The committee’s conclusion that the investor-state dispute settlement (ISDS) mechanism, given in Article 15 of the Indian Model BIT, provides an effective mechanism for settling BIT disputes between an investor and state is problematic for the following reasons:
First, Article 15 requires foreign investors to litigate in domestic courts at least for a period of five years. Assuming that proceedings end in five years but the investor is not happy with the outcome, the investor can initiate a BIT claim provided it is done within 12 months from conclusion of domestic proceedings. Out of these 12 months, the next six months must be spent trying to amicably settle the dispute with the state. If not, then the investor has to serve a 90-day notice period to the state, and only after this can she actually submit the dispute for BIT arbitration. In short, even if an investor is extremely alert, she only has a window of three months to actually submit a dispute for BIT arbitration. Such strict limitation periods dilute the effectiveness of the ISDS mechanism.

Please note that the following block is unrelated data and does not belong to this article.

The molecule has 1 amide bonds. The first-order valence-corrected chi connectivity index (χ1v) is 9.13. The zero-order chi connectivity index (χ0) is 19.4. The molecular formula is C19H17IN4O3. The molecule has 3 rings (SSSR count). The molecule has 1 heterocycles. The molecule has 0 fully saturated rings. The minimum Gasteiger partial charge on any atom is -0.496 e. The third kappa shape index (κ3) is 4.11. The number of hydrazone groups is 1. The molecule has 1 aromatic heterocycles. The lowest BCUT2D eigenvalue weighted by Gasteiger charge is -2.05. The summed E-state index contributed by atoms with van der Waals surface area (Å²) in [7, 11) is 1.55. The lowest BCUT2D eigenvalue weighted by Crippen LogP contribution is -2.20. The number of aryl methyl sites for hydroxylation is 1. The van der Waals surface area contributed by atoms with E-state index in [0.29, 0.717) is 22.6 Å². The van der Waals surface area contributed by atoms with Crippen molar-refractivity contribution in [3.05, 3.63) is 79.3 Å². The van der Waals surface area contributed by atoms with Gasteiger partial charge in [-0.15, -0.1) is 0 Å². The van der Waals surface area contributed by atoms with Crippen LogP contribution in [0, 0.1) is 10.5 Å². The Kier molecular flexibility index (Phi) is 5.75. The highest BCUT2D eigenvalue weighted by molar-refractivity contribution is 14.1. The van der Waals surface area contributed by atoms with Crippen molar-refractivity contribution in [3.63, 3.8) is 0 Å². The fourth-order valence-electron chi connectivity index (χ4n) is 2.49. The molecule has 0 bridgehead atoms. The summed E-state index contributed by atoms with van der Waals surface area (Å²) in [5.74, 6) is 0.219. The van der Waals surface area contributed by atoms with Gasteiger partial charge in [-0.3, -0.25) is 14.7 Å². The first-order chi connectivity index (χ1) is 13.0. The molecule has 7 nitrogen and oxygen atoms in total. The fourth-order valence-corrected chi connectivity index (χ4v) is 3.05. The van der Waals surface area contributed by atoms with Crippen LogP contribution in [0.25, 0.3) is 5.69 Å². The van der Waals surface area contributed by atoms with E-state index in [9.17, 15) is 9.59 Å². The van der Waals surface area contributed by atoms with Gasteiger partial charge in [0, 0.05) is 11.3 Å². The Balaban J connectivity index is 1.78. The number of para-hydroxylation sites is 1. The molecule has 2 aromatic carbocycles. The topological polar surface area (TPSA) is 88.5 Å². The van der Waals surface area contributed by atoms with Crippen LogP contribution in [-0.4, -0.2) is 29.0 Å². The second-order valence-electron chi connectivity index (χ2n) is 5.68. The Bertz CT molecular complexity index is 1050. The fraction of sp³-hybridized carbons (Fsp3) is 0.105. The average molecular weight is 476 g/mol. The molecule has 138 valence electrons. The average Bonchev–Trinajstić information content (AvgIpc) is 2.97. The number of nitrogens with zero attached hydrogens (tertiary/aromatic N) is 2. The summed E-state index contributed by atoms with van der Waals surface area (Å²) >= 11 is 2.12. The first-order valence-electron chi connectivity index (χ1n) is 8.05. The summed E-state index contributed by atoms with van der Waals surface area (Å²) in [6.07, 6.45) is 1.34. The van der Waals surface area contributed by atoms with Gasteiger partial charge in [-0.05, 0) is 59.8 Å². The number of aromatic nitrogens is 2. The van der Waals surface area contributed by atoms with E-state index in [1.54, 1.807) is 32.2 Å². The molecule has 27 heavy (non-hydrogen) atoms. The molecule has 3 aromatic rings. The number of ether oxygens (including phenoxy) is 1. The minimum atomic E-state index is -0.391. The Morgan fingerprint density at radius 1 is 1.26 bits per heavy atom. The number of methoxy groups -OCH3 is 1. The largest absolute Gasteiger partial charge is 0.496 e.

Second, there are many other jurisdictional limitations given in Article 13 that also limit the usefulness of ISDS.
Third, the ISDS mechanism in the Indian Model BIT extends from Articles 13 to 30 covering issues such as appointment of arbitrators, transparency provisions, enforcement of awards, standard of review, which have a bearing on the efficiency of the ISDS mechanism.
The report is silent on all these critical issues.
BIT arbitration has three aspects: jurisdictional (such as definition of investment), substantive (such as provision on expropriation) and procedural (ISDS mechanism). While the commission’s mandate was to focus on BIT arbitration, i.e. on all the three parts, strangely, it narrowed it down to just the procedural aspect.
Despite making some useful suggestions, the committee has lost an opportunity to push for the recalibration of the Indian BIT regime, which has oscillated from being pro-investor to being pro-state.
Connecting the dots:
The recent report of the Justice B.N. Srikrishna committee, constituted to prepare a road map to make India a hub of international arbitration, has been released. Discuss critically its recommendations on bilateral investment treaty (BIT).